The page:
Pineapple Duck

I used to find the attitudes of some of my fellow Americans towards Chinese food quite amusing. Their knowledge of Chinese cuisine had come mainly by way of dining at Trader Vic’s in San Francisco. This popular restaurant features what I call ‘pseudo Asian-Pacific food’, served with cute Chinese-style paper umbrellas sticking out of potent mixed drinks, all in a pleasant tropical environment. It was a clever concept to get Americans to accept and enjoy ‘foreign’ food in an exotic atmosphere made reassuringly familiar by Hollywood.

My uncles in the restaurant trade had many Chinese friends who worked at TraderVic’s, and they tell me this interesting combination – Chinese roast duck served with pineapple slices – was a very popular dish. Although the recipe is not authentically Chinese except for the duck, it does make sense to serve the sweetly acidic pineapple as a counterbalance to the robust richness of the duck. I am sure that, had pineapples been available to them, Chinese chefs would long ago have added them to the canon of classical Chinese cookery.

The cooking process here will rid the duck of most of its fat.

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  • 2 tablespoons bean sauce
  • 2 tablespoons light soy sauce
  • tablespoons Shaoxing rice wine or dry sherry
  • tablespoons Chinese rock sugar or granulated sugar
  • 3 star anise
  • 1 large piece or whole piece cinnamon bark or stick
  • 2 teaspoons roasted whole Sichuan peppercorns
  • 120 ml (4 fl oz) Chinese Chicken Stock or store-bought fresh stock
  • 1 tablespoon groundnut oil
  • 3 slices fresh ginger; each 5 cm × 3 mm (2 × ⅛ in)
  • 6 garlic cloves, crushed
  • 5 spring onions
  • 12 sprigs fresh coriander
  • 1×2.25–2.48 kg (5–5½ lb) duck, excess fat removed from cavity
  • 480 ml (16 fl oz) water
  • 2 tablespoons dark soy sauce
  • 4 tablespoons honey
  • 1 pineapple, peeled, cored and cut into slices, or sprigs of fresh coriander, to garnish


In a bowl, whisk together the bean sauce, light soy sauce, rice wine, sugar, star anise, cinnamon bark, peppercorns and chicken stock.

Heat a wok or large frying pan over a high heat until it is hot. Swirl in the oil and, when it is very hot and slightly smoking, toss in the ginger, garlic and spring onions and stir-fry for 1 minute. Pour the mixture from the bowl into the wok and simmer for 2 minutes. Remove the wok from the heat and toss in the fresh coriander. Allow the contents to cool thoroughly.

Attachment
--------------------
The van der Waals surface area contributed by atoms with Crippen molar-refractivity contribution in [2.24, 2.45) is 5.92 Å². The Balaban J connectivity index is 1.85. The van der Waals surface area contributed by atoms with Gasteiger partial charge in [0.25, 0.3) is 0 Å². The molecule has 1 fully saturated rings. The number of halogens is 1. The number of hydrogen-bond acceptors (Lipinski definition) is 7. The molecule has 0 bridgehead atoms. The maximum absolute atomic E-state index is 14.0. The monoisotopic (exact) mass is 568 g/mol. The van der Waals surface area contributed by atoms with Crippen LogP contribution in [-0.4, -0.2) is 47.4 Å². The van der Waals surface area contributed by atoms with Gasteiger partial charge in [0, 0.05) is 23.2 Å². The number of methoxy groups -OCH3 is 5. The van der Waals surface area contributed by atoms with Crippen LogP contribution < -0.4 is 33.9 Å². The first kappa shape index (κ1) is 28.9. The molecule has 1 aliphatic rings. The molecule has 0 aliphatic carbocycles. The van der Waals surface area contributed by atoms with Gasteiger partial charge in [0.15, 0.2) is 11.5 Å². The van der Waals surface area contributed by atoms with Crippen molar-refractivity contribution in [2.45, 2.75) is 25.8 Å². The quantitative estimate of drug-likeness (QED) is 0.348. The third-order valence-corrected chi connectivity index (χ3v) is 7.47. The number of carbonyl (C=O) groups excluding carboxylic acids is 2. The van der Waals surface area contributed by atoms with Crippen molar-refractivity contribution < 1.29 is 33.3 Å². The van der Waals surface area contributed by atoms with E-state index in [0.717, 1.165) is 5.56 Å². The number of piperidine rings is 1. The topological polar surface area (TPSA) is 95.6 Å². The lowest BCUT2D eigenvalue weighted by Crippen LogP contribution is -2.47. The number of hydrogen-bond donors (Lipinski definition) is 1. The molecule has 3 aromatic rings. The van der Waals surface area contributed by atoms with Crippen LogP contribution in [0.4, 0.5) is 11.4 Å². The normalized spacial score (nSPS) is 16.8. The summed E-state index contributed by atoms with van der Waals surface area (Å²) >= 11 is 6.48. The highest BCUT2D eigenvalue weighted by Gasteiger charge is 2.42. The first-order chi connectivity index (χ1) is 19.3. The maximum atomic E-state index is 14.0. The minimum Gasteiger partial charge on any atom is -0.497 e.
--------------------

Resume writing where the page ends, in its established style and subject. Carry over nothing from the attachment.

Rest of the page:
Dry the duck thoroughly inside and out with kitchen paper. Secure the neck flap with a skewer. Pour the mixture from the bowl into the cavity, and then skewer to close up the end of the duck so that it is tightly secured. The liquid is now inside the duck cavity. Tie a long string around the duck’s neck or around its body.

Bring 240 ml (8 fl oz) of water to the boil, then add the dark soy sauce and honey. With a large ladle, baste the duck with this liquid several times. Now hang the duck in a dry, cool place or in front of a fan and allow it to dry thoroughly. This should take about 2 hours. The duck skin should be dry to the touch, like parchment.

Preheat the oven to 230°C (450°F, gas mark 8). Place the duck on a rack in a roasting tin. Add the remaining water to the roasting tin. Roast for 10 minutes, turn the temperature down to 180°C (350°F, gas mark 4) and continue to roast for 1 hour and 10 minutes, until the duck is thoroughly cooked and most of the fat has drained out. Allow the duck to rest for 20 minutes before cutting it up: first cut away the wings, then remove the thighs and legs and chop into two pieces. Separate the breast into halves. Finally, cut all the meat into bite-size pieces and arrange them on a platter. Garnish with pineapple slices or fresh coriander and serve at once.